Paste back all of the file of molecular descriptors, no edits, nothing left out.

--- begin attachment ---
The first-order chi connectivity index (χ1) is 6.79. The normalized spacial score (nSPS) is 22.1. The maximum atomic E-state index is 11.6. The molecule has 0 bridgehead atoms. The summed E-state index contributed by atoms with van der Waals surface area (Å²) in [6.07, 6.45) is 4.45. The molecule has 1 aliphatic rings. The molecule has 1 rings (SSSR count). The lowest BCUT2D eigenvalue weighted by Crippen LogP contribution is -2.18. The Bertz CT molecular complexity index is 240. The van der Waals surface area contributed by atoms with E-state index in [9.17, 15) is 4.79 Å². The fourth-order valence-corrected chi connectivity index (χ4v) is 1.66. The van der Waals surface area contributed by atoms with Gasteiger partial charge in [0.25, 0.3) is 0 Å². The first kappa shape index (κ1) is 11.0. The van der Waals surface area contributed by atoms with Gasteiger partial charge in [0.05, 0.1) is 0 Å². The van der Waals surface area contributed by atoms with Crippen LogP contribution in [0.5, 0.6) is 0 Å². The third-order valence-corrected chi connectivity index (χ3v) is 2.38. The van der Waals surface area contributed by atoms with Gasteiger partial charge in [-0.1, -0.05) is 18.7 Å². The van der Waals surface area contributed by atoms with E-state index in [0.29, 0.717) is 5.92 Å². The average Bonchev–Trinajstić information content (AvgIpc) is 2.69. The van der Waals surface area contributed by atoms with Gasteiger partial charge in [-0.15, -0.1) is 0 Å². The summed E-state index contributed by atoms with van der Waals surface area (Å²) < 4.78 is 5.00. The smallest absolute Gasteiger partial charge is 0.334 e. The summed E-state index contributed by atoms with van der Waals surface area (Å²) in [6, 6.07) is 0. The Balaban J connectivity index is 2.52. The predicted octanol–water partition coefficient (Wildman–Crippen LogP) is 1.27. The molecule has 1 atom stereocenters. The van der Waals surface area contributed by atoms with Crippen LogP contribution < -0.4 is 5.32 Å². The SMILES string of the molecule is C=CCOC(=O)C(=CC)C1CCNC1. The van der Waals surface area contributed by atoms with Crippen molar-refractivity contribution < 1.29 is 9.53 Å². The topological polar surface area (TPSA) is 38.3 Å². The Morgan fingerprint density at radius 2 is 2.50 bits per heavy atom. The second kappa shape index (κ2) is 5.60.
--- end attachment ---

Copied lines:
The first-order chi connectivity index (χ1) is 6.79. The normalized spacial score (nSPS) is 22.1. The maximum atomic E-state index is 11.6. The molecule has 0 bridgehead atoms. The summed E-state index contributed by atoms with van der Waals surface area (Å²) in [6.07, 6.45) is 4.45. The molecule has 1 aliphatic rings. The molecule has 1 rings (SSSR count). The lowest BCUT2D eigenvalue weighted by Crippen LogP contribution is -2.18. The Bertz CT molecular complexity index is 240. The van der Waals surface area contributed by atoms with E-state index in [9.17, 15) is 4.79 Å². The fourth-order valence-corrected chi connectivity index (χ4v) is 1.66. The van der Waals surface area contributed by atoms with Gasteiger partial charge in [0.25, 0.3) is 0 Å². The first kappa shape index (κ1) is 11.0. The van der Waals surface area contributed by atoms with Gasteiger partial charge in [0.05, 0.1) is 0 Å². The van der Waals surface area contributed by atoms with Crippen LogP contribution in [0.5, 0.6) is 0 Å². The third-order valence-corrected chi connectivity index (χ3v) is 2.38. The van der Waals surface area contributed by atoms with Gasteiger partial charge in [-0.1, -0.05) is 18.7 Å². The van der Waals surface area contributed by atoms with E-state index in [0.29, 0.717) is 5.92 Å². The average Bonchev–Trinajstić information content (AvgIpc) is 2.69. The van der Waals surface area contributed by atoms with Gasteiger partial charge in [-0.15, -0.1) is 0 Å². The summed E-state index contributed by atoms with van der Waals surface area (Å²) < 4.78 is 5.00. The smallest absolute Gasteiger partial charge is 0.334 e. The summed E-state index contributed by atoms with van der Waals surface area (Å²) in [6, 6.07) is 0. The Balaban J connectivity index is 2.52. The predicted octanol–water partition coefficient (Wildman–Crippen LogP) is 1.27. The molecule has 1 atom stereocenters. The van der Waals surface area contributed by atoms with Crippen LogP contribution < -0.4 is 5.32 Å². The SMILES string of the molecule is C=CCOC(=O)C(=CC)C1CCNC1. The van der Waals surface area contributed by atoms with Crippen molar-refractivity contribution < 1.29 is 9.53 Å². The topological polar surface area (TPSA) is 38.3 Å². The Morgan fingerprint density at radius 2 is 2.50 bits per heavy atom. The second kappa shape index (κ2) is 5.60.